“We had high hopes for Jalipo when we acquired the business earlier this year, but it did not gain the traction we were expecting,” ROK marketing director Bruce Renny told Broadband TV News.

“Without significant and unplanned additional investment, we believe it would not grow significantly and, given the current economic climate, we have taken the decision to concentrate our resources and efforts on promoting our core revenue-generating mobile entertainment businesses whilst saving the costs associated with Jalipo.”

While the current economic downturn will likely make all companies re-evaluate their future spending plans, ROK’s decision to shutdown Jalipo probably has more to do with the service’s broken business model.

Continue reading »

RWW Live: Mobile App Development – phones getting smarter, pipes getting dumber

After a month-long hiatus, I made a return appearance on ReadWriteTalk’s fortnightly podcast RWW Live hosted by Sean Ammirati. In this latest episode we focused on mobile app development and platforms, and joining regular contributors Richard MacManus and Marshall Kirkpatrick (ReadWriteWeb), along with Sean and myself, were special guests Loke Uei Tan, Tech Product Manager from Windows Mobile, Tom Conrad, CTO of Pandora, and Ben Strackany from mobile development company DevelopmentNow.

What ensued was a lively conversation about the challenge of building mobile apps based on the number of  different devices and platforms, and that’s before you factor in the carriers. From a technical point of view, a lack of a standard platform poses a real challenge, not dissimilar to the early days of developing for the web, or as one of our guests suggested, writing software for the Mac back in 1984!

Continue reading »

UK pop/rock stars join Featured Artists Coalition to put pressure for change on music industry

It’s certainly a noble notion — and here’s to the success of the Featured Artists’ Coalition, even if it does appear to be a longshot.

Dozens of UK pop and rock stars, including Radiohead, Pink Floyd’s David Gilmour, Kate Nash, Gang of Four, and The Verve, are among the acts who have signed on to a new music-industry pressure group, the Featured Artists’ Coalition [via the BBC and others].

As the music industry continues to shuffle, kicking and screaming, into the digital age, the FAC seeks to protect the artists’ rights over their own music, in addition to having a greater say in how their songs are sold and getting a bigger slice of the profits.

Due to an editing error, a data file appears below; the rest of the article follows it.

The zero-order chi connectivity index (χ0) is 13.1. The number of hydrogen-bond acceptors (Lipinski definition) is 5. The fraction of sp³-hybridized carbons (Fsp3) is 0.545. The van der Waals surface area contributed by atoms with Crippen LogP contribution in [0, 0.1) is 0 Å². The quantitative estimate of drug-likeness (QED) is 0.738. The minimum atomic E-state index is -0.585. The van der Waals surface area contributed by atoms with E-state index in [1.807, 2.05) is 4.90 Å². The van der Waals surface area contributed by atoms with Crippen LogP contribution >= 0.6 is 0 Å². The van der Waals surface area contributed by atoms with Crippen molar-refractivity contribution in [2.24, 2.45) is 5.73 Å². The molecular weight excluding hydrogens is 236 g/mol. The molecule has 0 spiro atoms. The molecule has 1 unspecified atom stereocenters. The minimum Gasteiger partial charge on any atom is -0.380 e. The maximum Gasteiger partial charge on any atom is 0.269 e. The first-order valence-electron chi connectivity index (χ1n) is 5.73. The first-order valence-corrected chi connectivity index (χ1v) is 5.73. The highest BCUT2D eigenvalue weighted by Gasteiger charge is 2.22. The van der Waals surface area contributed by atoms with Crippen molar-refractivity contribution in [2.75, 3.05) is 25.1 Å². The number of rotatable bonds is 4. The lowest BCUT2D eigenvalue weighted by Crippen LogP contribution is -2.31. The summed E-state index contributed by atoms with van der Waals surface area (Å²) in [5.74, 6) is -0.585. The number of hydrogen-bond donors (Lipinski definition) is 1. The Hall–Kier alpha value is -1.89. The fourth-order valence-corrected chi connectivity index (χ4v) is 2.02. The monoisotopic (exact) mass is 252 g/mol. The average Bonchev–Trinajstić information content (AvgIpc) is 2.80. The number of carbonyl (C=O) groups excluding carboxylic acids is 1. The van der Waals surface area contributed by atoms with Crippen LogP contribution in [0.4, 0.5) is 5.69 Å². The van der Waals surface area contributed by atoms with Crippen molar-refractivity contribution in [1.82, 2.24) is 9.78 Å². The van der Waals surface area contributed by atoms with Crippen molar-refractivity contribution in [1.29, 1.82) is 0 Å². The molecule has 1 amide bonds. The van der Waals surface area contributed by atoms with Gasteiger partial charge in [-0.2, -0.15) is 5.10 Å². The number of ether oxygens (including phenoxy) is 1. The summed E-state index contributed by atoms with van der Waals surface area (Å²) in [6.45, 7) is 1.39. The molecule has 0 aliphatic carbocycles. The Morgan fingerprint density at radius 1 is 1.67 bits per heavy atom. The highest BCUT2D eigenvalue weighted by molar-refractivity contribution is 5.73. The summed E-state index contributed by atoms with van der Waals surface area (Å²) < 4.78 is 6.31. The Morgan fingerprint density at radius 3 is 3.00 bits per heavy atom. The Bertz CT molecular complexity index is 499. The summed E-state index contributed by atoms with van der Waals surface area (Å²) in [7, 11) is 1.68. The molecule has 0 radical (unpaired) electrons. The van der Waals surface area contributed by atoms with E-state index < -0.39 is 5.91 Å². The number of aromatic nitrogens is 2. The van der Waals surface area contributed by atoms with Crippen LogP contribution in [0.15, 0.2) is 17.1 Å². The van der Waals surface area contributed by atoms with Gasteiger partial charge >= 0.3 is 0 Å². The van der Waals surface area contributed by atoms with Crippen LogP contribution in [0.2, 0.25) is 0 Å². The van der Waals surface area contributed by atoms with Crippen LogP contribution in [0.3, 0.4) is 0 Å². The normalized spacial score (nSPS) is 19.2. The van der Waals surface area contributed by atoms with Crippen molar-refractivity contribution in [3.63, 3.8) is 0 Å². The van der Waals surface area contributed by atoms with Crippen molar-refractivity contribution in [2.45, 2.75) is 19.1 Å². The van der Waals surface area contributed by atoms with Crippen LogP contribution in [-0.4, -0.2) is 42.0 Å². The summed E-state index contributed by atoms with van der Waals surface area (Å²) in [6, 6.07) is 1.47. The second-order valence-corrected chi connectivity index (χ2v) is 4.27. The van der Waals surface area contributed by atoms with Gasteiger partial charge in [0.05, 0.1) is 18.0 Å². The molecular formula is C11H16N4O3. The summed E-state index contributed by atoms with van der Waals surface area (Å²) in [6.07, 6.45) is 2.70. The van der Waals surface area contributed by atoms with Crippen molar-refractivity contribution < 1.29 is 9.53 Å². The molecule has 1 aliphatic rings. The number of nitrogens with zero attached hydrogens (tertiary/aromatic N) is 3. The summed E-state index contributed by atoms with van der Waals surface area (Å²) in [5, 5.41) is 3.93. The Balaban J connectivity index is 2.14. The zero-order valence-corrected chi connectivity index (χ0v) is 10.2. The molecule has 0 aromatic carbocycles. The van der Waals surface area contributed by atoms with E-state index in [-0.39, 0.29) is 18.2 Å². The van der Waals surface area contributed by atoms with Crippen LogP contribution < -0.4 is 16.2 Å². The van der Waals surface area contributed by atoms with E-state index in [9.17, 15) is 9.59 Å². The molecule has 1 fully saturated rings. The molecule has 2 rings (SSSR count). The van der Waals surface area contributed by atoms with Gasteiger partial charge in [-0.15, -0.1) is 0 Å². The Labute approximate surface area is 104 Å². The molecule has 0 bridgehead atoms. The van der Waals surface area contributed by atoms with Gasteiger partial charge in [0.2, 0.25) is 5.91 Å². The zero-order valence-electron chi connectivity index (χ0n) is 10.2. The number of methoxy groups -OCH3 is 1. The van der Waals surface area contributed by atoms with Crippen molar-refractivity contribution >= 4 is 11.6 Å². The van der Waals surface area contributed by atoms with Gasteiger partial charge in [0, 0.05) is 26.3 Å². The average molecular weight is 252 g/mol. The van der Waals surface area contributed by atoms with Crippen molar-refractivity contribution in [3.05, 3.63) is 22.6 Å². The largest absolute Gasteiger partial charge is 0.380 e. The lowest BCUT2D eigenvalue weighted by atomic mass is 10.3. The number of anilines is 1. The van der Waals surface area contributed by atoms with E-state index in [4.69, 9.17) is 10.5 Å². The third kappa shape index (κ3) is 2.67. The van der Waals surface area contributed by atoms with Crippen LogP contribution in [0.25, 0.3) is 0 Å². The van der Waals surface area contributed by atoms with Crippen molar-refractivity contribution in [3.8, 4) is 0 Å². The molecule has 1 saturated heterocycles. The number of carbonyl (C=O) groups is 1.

Continue reading »

Sony continues to plug along, introducing promising third-generation eBook reader

Sony announced its third-generation electronic book reader this week at the same time it appears that the iPhone has overtaken the Kindle as the industry’s No. 1 reader.

Stanza, a book-reading application available through Apple’s App Store, has been downloaded more than 395,000 times and continues to be installed at an average rate of 5,000 copies a day, according its developer Lexcycle [via Forbes].

Forbes notes than Citigroup has estimated that Amazon will sell around 380,000 Kindles in 2008, making the iPhone — at least in loosely-defined terms — the No. 1 eBook device. Titles available for Stanza are mostly public domain, not best-sellers.

Sony, which entered the eBook market long before Amazon or Apple (through third-party developers), isn’t expected to sell nearly as many Readers as Kindles or approach as many users as Stanza on the iPhone. Even so, with its third-generation Reader Sony continues to plug along and, in nearly every respect, has the best eBook device.

Without actually seeing and using the device, it’s hard to say if the new Sony Reader will live up to its specs and is worth $400, but the improvements seem substantial with a few exceptions.

Continue reading »

Nokia launches 5800 XpressMusic touchscreen phone (formally known as the "Tube")

At long last, Nokia has taken the wraps off its much anticipated entrance into the touchscreen smartphone space, post-iPhone of course.

The new device – dubbed 5800 XpressMusic – is, as the name suggests, being pitched as a music (and video) centric phone, and is to be the second handset to support the company’s all-you-can-eat music subscription service, Comes With Music, which also officially launched today. Perhaps unsurprisingly, Nokia is also emphasizing the 5800’s media production and sharing capabilities, two areas where the company feels it competes strongly against Apple, especially since the iPhone lacks video recording functionality. On that note, the 5800 features a 3.2 megapixel camera with Carl Zeiss lens and is capable of 30 frames-per-second video playback and recording.

There’s also the now standard support for Nokia’s ‘Share on Ovi’ web service, which along with the ability to upload to Nokia’s own media sharing site, also supports uploading to Flickr and Facebook. Additionally, music play-lists can be shared via Bluetooth, although this feature will likely only be of real use to Comes With Music subscribers.

Continue reading »

Taking aim at Apple and Sony, Nintendo announces new DSi portable media device

Meet the Nintendo DSi.

As expected, Nintendo announced its latest portable gaming device, dubbed the DSi, at its fall press conference. The DSi is not a game-only device, however, as it includes browsing capabilities, Wi-Fi, a 3-megapixel camera, and other enhancements that bring it more in line with Apple’s iPod Touch and iPhone and Sony’s PlayStation Portable products. In fact, the DSi is not considered a replacement for the current DS Lite line but a complement, or “third platform.”

The juicy DSi details, brought to us by the folks at Kotaku, include:

Continue reading »